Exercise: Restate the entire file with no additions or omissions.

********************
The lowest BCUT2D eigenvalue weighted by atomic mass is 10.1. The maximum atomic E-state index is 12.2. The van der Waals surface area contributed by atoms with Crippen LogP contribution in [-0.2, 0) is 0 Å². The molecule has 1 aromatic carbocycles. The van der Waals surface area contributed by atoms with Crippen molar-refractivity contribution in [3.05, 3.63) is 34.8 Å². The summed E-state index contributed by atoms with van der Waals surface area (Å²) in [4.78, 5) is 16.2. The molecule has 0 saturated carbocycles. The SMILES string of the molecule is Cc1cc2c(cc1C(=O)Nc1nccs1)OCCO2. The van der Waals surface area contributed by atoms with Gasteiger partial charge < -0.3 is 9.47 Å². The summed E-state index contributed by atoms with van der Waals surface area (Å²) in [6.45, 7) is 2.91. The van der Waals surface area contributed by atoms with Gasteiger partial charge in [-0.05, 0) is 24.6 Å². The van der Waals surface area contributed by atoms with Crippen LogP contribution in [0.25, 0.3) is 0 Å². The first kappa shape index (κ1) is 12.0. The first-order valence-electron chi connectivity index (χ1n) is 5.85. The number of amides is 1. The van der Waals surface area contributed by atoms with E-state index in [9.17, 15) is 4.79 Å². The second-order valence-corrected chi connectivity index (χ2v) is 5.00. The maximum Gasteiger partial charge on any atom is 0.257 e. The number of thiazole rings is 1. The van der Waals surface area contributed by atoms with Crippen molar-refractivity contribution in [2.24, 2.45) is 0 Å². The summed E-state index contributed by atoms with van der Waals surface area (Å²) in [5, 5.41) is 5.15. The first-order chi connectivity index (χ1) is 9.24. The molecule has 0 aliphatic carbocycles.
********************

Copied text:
The lowest BCUT2D eigenvalue weighted by atomic mass is 10.1. The maximum atomic E-state index is 12.2. The van der Waals surface area contributed by atoms with Crippen LogP contribution in [-0.2, 0) is 0 Å². The molecule has 1 aromatic carbocycles. The van der Waals surface area contributed by atoms with Crippen molar-refractivity contribution in [3.05, 3.63) is 34.8 Å². The summed E-state index contributed by atoms with van der Waals surface area (Å²) in [4.78, 5) is 16.2. The molecule has 0 saturated carbocycles. The SMILES string of the molecule is Cc1cc2c(cc1C(=O)Nc1nccs1)OCCO2. The van der Waals surface area contributed by atoms with Gasteiger partial charge < -0.3 is 9.47 Å². The summed E-state index contributed by atoms with van der Waals surface area (Å²) in [6.45, 7) is 2.91. The van der Waals surface area contributed by atoms with Gasteiger partial charge in [-0.05, 0) is 24.6 Å². The van der Waals surface area contributed by atoms with Crippen LogP contribution in [0.25, 0.3) is 0 Å². The first kappa shape index (κ1) is 12.0. The first-order valence-electron chi connectivity index (χ1n) is 5.85. The number of amides is 1. The van der Waals surface area contributed by atoms with E-state index in [9.17, 15) is 4.79 Å². The second-order valence-corrected chi connectivity index (χ2v) is 5.00. The maximum Gasteiger partial charge on any atom is 0.257 e. The number of thiazole rings is 1. The van der Waals surface area contributed by atoms with Crippen molar-refractivity contribution in [2.24, 2.45) is 0 Å². The summed E-state index contributed by atoms with van der Waals surface area (Å²) in [5, 5.41) is 5.15. The first-order chi connectivity index (χ1) is 9.24. The molecule has 0 aliphatic carbocycles.